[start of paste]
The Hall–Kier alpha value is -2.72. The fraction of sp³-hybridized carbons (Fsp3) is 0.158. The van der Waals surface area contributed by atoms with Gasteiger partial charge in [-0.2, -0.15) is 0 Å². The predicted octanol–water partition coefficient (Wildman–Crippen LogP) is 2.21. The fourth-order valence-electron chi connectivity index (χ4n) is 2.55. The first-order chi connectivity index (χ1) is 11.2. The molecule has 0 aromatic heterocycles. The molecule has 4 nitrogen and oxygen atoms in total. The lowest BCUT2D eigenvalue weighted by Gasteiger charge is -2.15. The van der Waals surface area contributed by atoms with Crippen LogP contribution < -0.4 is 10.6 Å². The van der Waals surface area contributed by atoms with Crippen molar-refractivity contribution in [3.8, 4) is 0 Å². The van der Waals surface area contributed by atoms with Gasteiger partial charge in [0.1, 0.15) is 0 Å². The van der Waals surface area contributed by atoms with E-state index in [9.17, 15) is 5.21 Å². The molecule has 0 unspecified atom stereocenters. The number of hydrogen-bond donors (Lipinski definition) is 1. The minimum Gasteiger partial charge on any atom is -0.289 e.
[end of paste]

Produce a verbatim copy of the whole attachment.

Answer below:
The Hall–Kier alpha value is -2.72. The fraction of sp³-hybridized carbons (Fsp3) is 0.158. The van der Waals surface area contributed by atoms with Gasteiger partial charge in [-0.2, -0.15) is 0 Å². The predicted octanol–water partition coefficient (Wildman–Crippen LogP) is 2.21. The fourth-order valence-electron chi connectivity index (χ4n) is 2.55. The first-order chi connectivity index (χ1) is 11.2. The molecule has 0 aromatic heterocycles. The molecule has 4 nitrogen and oxygen atoms in total. The lowest BCUT2D eigenvalue weighted by Gasteiger charge is -2.15. The van der Waals surface area contributed by atoms with Crippen LogP contribution < -0.4 is 10.6 Å². The van der Waals surface area contributed by atoms with Crippen molar-refractivity contribution in [3.8, 4) is 0 Å². The van der Waals surface area contributed by atoms with Gasteiger partial charge in [0.1, 0.15) is 0 Å². The van der Waals surface area contributed by atoms with E-state index in [9.17, 15) is 5.21 Å². The molecule has 0 unspecified atom stereocenters. The number of hydrogen-bond donors (Lipinski definition) is 1. The minimum Gasteiger partial charge on any atom is -0.289 e.